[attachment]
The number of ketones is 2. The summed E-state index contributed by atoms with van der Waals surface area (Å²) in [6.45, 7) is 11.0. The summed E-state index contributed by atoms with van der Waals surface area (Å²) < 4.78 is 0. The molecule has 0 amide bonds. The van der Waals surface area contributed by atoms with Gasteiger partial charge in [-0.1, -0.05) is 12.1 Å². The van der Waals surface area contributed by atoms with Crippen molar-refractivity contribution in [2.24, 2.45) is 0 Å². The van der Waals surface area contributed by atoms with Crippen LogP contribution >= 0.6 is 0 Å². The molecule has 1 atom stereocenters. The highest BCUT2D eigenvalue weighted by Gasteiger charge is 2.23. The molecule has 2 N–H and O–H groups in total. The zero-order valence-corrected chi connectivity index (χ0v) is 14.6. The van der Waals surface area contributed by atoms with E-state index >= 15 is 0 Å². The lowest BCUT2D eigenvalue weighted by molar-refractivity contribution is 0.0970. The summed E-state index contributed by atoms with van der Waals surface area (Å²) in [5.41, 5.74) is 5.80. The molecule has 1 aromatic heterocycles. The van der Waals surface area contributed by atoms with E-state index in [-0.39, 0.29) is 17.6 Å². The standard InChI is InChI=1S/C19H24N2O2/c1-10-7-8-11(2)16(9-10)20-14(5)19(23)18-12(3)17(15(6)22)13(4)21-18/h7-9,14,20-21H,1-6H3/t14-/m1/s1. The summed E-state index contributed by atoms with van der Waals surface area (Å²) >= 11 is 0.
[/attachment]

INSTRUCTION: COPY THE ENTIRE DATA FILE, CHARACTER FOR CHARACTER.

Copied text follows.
The number of ketones is 2. The summed E-state index contributed by atoms with van der Waals surface area (Å²) in [6.45, 7) is 11.0. The summed E-state index contributed by atoms with van der Waals surface area (Å²) < 4.78 is 0. The molecule has 0 amide bonds. The van der Waals surface area contributed by atoms with Gasteiger partial charge in [-0.1, -0.05) is 12.1 Å². The van der Waals surface area contributed by atoms with Crippen molar-refractivity contribution in [2.24, 2.45) is 0 Å². The van der Waals surface area contributed by atoms with Crippen LogP contribution >= 0.6 is 0 Å². The molecule has 1 atom stereocenters. The highest BCUT2D eigenvalue weighted by Gasteiger charge is 2.23. The molecule has 2 N–H and O–H groups in total. The zero-order valence-corrected chi connectivity index (χ0v) is 14.6. The van der Waals surface area contributed by atoms with E-state index >= 15 is 0 Å². The lowest BCUT2D eigenvalue weighted by molar-refractivity contribution is 0.0970. The summed E-state index contributed by atoms with van der Waals surface area (Å²) in [5.41, 5.74) is 5.80. The molecule has 1 aromatic heterocycles. The van der Waals surface area contributed by atoms with E-state index in [-0.39, 0.29) is 17.6 Å². The standard InChI is InChI=1S/C19H24N2O2/c1-10-7-8-11(2)16(9-10)20-14(5)19(23)18-12(3)17(15(6)22)13(4)21-18/h7-9,14,20-21H,1-6H3/t14-/m1/s1. The summed E-state index contributed by atoms with van der Waals surface area (Å²) >= 11 is 0.